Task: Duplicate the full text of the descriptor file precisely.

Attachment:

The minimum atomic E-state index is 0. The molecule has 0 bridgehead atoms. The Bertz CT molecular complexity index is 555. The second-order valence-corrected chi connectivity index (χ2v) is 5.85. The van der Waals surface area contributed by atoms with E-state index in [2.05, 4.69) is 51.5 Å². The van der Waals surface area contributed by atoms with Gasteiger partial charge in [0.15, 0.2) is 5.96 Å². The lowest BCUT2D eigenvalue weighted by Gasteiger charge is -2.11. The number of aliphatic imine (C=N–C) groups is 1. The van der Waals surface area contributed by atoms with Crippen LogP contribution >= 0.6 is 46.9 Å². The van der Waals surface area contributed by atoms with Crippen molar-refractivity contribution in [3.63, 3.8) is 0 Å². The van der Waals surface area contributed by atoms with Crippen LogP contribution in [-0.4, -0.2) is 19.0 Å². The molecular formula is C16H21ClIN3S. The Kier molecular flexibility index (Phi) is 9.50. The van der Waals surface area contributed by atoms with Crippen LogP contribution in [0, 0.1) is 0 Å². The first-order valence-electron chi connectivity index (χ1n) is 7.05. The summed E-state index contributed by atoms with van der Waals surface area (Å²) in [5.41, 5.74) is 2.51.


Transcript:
The minimum atomic E-state index is 0. The molecule has 0 bridgehead atoms. The Bertz CT molecular complexity index is 555. The second-order valence-corrected chi connectivity index (χ2v) is 5.85. The van der Waals surface area contributed by atoms with E-state index in [2.05, 4.69) is 51.5 Å². The van der Waals surface area contributed by atoms with Gasteiger partial charge in [0.15, 0.2) is 5.96 Å². The lowest BCUT2D eigenvalue weighted by Gasteiger charge is -2.11. The number of aliphatic imine (C=N–C) groups is 1. The van der Waals surface area contributed by atoms with Crippen LogP contribution >= 0.6 is 46.9 Å². The van der Waals surface area contributed by atoms with Crippen molar-refractivity contribution in [3.63, 3.8) is 0 Å². The van der Waals surface area contributed by atoms with Crippen LogP contribution in [-0.4, -0.2) is 19.0 Å². The molecular formula is C16H21ClIN3S. The Kier molecular flexibility index (Phi) is 9.50. The van der Waals surface area contributed by atoms with Crippen LogP contribution in [0, 0.1) is 0 Å². The first-order valence-electron chi connectivity index (χ1n) is 7.05. The summed E-state index contributed by atoms with van der Waals surface area (Å²) in [5.41, 5.74) is 2.51.